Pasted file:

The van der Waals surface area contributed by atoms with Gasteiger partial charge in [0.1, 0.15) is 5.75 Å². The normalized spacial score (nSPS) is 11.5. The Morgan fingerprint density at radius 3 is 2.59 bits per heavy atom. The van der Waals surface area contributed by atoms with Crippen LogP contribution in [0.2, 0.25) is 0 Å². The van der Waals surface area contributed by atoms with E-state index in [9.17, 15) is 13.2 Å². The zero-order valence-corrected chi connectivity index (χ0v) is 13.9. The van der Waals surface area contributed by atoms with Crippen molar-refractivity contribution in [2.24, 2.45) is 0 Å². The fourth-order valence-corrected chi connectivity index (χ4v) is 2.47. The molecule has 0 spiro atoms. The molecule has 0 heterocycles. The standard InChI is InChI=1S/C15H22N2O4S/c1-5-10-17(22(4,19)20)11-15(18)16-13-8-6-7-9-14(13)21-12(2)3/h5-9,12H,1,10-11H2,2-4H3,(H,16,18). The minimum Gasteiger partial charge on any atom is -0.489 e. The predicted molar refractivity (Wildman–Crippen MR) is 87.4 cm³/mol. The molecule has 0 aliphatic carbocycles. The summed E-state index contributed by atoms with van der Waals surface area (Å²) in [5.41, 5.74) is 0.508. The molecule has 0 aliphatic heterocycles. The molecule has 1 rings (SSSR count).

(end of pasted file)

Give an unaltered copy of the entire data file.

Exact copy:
The van der Waals surface area contributed by atoms with Gasteiger partial charge in [0.1, 0.15) is 5.75 Å². The normalized spacial score (nSPS) is 11.5. The Morgan fingerprint density at radius 3 is 2.59 bits per heavy atom. The van der Waals surface area contributed by atoms with Crippen LogP contribution in [0.2, 0.25) is 0 Å². The van der Waals surface area contributed by atoms with E-state index in [9.17, 15) is 13.2 Å². The zero-order valence-corrected chi connectivity index (χ0v) is 13.9. The van der Waals surface area contributed by atoms with Crippen molar-refractivity contribution in [2.24, 2.45) is 0 Å². The fourth-order valence-corrected chi connectivity index (χ4v) is 2.47. The molecule has 0 spiro atoms. The molecule has 0 heterocycles. The standard InChI is InChI=1S/C15H22N2O4S/c1-5-10-17(22(4,19)20)11-15(18)16-13-8-6-7-9-14(13)21-12(2)3/h5-9,12H,1,10-11H2,2-4H3,(H,16,18). The minimum Gasteiger partial charge on any atom is -0.489 e. The predicted molar refractivity (Wildman–Crippen MR) is 87.4 cm³/mol. The molecule has 0 aliphatic carbocycles. The summed E-state index contributed by atoms with van der Waals surface area (Å²) in [5.41, 5.74) is 0.508. The molecule has 0 aliphatic heterocycles. The molecule has 1 rings (SSSR count).